According to Black Knight, an estimated 472,000 homeowners in the US are able to refinance their mortgages by at least 0.75%. Doing so would enable these homeowners to save around $309 a month on their mortgage payments, accumulating to approximately $3,708 in savings annually.
Aside from saving money, there are a number of reasons as to why homeowners should consider refinancing their mortgages. For instance, if a homeowner is coming to the end of a fixed-rate period on an adjustable-rate mortgage, then refinancing into a fixed-rate loan would allow them to lock in a rate that will not then change periodically.
This article will break down the steps that you will need to follow in order to refinance your mortgage.
1. Set a refinancing goal
The majority of homeowners that choose to refinance their mortgage do so in order to benefit from a lower interest rate, which would in turn reduce their monthly payments.
Of course, it is important to note that different loans will offer different advantages. For instance, switching from an adjustable-rate mortgage to a fixed-rate mortgage will guarantee a permanently lower rate.
It is thus worth evaluating what you want to gain from a refinance. This will help you to determine the type of alternative mortgage you need.
2. Check your home equity
It may be the case that you are able to qualify for a conventional refinanced mortgage loan with as little as 5% equity in your home. However, in the majority of cases, most lenders will prefer borrowers who have at least 20% equity in their home.
The more home equity that you may have, the more likely it is that you will be able to qualify for a lower interest rate. This is because lenders will view borrowers who have higher equity as less of a lending risk
To seek an estimate of your home equity, you will need to subtract your mortgage loan balance from your home’s current market value – this can be sought after from a reliable local real estate agent. The result of this will be your home equity.
3. Check both your credit score and credit report
Credit scores can majorly determine the rate that a lender will offer a prospective borrower. As such, before refinancing your mortgage, it is always important to check both your credit score and credit report.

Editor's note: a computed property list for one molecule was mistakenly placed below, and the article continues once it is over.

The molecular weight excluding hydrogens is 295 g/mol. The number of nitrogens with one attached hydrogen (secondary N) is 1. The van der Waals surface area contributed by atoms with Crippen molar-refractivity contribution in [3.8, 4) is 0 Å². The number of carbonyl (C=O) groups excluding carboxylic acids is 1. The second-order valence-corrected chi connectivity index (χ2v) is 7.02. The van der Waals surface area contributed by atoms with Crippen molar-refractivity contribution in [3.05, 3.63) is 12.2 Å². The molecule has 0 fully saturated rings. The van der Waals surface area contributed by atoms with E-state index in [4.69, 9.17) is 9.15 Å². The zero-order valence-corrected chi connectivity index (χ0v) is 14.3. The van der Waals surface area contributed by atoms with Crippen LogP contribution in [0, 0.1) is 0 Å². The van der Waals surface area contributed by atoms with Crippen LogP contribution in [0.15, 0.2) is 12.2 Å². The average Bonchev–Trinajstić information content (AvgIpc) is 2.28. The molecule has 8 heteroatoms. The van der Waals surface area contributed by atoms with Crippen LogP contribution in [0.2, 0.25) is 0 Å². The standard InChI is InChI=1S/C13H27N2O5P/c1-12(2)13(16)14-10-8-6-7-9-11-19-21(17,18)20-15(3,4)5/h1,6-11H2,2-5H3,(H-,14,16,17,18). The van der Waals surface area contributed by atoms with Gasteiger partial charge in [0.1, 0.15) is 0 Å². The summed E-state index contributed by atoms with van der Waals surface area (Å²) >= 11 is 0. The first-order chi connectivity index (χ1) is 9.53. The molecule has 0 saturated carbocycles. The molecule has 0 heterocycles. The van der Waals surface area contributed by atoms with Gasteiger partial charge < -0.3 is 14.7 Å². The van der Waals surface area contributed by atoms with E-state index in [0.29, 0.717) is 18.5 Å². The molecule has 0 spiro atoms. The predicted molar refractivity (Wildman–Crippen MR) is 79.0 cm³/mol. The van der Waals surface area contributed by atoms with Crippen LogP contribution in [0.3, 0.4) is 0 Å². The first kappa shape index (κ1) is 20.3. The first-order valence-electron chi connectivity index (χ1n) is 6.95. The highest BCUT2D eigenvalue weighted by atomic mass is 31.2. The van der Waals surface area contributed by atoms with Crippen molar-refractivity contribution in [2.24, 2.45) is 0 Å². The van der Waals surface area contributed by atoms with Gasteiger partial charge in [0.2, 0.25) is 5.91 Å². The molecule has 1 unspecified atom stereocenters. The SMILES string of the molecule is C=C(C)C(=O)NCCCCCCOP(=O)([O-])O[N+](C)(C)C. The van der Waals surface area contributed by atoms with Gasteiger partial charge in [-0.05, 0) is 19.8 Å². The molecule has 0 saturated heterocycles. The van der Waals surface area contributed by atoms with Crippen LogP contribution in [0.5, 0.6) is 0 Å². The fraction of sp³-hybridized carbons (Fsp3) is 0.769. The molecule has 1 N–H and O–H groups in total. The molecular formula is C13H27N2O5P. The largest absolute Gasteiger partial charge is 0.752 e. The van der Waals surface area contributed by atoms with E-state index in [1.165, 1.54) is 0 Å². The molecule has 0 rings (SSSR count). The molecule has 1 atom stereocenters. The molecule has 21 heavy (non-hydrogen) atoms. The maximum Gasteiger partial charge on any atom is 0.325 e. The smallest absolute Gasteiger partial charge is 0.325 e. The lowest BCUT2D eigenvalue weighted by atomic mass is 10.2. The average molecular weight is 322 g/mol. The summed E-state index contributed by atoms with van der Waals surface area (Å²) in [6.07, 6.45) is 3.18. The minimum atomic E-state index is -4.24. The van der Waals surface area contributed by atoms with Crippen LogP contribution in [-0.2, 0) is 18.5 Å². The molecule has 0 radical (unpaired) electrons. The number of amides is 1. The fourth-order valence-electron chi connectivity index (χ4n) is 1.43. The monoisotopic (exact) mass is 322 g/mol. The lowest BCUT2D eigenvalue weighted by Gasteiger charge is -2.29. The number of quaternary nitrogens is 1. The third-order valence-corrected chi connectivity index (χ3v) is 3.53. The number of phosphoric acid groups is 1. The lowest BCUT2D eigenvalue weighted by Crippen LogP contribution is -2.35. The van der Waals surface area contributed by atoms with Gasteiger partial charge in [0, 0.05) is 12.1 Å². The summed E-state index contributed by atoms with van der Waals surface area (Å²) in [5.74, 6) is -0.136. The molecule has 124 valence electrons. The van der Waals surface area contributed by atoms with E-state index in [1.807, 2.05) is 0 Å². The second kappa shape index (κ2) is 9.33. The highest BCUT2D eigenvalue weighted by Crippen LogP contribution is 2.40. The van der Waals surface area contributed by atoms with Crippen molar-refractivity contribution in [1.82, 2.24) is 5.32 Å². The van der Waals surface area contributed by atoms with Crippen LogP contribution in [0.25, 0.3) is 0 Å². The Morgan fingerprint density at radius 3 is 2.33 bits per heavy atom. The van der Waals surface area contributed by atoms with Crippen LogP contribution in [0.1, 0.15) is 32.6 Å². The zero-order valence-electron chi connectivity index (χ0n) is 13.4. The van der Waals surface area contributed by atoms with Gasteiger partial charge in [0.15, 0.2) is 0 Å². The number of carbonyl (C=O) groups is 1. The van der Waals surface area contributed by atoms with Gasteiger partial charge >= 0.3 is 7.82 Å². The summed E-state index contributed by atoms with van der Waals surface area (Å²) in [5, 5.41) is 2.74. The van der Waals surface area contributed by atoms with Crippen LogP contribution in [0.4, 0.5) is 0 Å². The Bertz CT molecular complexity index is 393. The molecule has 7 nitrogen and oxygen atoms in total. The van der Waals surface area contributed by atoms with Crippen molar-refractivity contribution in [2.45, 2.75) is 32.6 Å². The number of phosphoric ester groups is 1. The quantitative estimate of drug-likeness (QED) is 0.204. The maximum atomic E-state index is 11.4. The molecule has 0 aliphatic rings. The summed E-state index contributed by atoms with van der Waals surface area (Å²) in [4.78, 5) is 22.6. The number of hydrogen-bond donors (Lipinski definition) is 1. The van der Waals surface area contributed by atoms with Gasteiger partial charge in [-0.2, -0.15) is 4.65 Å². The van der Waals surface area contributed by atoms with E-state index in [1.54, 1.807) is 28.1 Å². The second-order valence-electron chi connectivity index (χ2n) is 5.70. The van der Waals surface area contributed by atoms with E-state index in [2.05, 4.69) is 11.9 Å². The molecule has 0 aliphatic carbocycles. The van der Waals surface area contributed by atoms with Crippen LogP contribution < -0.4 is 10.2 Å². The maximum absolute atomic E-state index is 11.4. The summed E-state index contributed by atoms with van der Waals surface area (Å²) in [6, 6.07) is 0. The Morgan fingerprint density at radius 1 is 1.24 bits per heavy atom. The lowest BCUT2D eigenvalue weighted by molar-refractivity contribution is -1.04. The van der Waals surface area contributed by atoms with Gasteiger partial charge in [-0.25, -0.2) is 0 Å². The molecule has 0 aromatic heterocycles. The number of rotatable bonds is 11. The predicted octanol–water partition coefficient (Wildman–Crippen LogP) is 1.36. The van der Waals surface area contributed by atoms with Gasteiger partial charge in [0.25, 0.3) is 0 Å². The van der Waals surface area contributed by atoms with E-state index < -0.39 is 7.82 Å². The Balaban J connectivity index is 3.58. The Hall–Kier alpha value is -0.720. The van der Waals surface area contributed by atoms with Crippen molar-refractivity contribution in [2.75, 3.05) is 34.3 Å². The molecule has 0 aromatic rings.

It typically goes that the higher your credit score, the lower the rate and consequently the lower your monthly payments will be. If you have a low credit score, it is worth looking at ways you can follow before attempting to refinance your mortgage.
It is certainly worth checking your credit score and cross-examining your credit report too. If you find any mistakes, you can contact and flag these to the credit bureaus so that they can be removed. Always make sure you have the relevant documentation to prove these errors.
Further, as part of the CARES Act, you can receive a free weekly credit report from any of the major reporting credit bureaus until the end of the year.
4. Make sure you work out whether refinancing is worth it
There can be a number of additional costs and fees associated with a new mortgage loan. Typically, mortgage refinance costs run between 2% to 5% of the total loan amount. You should ensure that you will be able to recover these closing costs to make the refinance worth it.
It is worth referring to a free online mortgage refinance calculator to check whether it will be worth it overall.
5. Make sure that your mortgage paperwork is in order
In order to refinance your mortgage or remortgage, you will need to provide plenty of documentation. This includes recent bank statements, information about your current home loan, as well as property tax and home insurance information.
Some mortgage lenders may also require further documentation. It is worth checking out their requirements prior to application to make the overall process a lot smoother.
6. Lock in your fixed rate
Once you have shopped around for the best deal that suits you, you must lock in the interest rate. This interest rate lock will guarantee that your interest rate will not increase before the final payments have been concluded.
Some lenders may even charge for a rate lock, with rate lock fees ranging between 0.25% to 0.5% of the total mortgage loan amount.